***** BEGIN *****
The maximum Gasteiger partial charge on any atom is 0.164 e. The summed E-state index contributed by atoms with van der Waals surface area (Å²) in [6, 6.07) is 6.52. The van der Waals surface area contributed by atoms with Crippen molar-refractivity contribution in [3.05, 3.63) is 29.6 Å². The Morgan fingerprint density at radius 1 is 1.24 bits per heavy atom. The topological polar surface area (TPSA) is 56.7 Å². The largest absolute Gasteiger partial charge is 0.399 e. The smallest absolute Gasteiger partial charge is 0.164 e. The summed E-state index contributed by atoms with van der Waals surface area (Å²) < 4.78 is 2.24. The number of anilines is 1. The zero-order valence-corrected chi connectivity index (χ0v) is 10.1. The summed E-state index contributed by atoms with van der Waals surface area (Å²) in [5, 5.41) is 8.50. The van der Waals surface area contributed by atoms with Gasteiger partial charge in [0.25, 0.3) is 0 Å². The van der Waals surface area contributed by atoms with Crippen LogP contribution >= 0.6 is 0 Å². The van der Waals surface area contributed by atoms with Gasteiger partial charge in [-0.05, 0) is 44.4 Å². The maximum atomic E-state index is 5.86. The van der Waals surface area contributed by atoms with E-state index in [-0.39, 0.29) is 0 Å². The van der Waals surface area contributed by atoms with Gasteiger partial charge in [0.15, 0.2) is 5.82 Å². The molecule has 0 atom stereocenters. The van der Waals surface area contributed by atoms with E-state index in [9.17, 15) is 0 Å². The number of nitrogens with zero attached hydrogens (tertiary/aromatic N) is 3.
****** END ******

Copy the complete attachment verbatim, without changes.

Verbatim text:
The maximum Gasteiger partial charge on any atom is 0.164 e. The summed E-state index contributed by atoms with van der Waals surface area (Å²) in [6, 6.07) is 6.52. The van der Waals surface area contributed by atoms with Crippen molar-refractivity contribution in [3.05, 3.63) is 29.6 Å². The Morgan fingerprint density at radius 1 is 1.24 bits per heavy atom. The topological polar surface area (TPSA) is 56.7 Å². The largest absolute Gasteiger partial charge is 0.399 e. The smallest absolute Gasteiger partial charge is 0.164 e. The summed E-state index contributed by atoms with van der Waals surface area (Å²) < 4.78 is 2.24. The number of anilines is 1. The zero-order valence-corrected chi connectivity index (χ0v) is 10.1. The summed E-state index contributed by atoms with van der Waals surface area (Å²) in [5, 5.41) is 8.50. The van der Waals surface area contributed by atoms with Gasteiger partial charge in [0.25, 0.3) is 0 Å². The van der Waals surface area contributed by atoms with Crippen LogP contribution >= 0.6 is 0 Å². The van der Waals surface area contributed by atoms with Gasteiger partial charge in [-0.05, 0) is 44.4 Å². The maximum atomic E-state index is 5.86. The van der Waals surface area contributed by atoms with E-state index in [-0.39, 0.29) is 0 Å². The van der Waals surface area contributed by atoms with Gasteiger partial charge in [0.15, 0.2) is 5.82 Å². The molecule has 0 atom stereocenters. The van der Waals surface area contributed by atoms with E-state index in [9.17, 15) is 0 Å². The number of nitrogens with zero attached hydrogens (tertiary/aromatic N) is 3.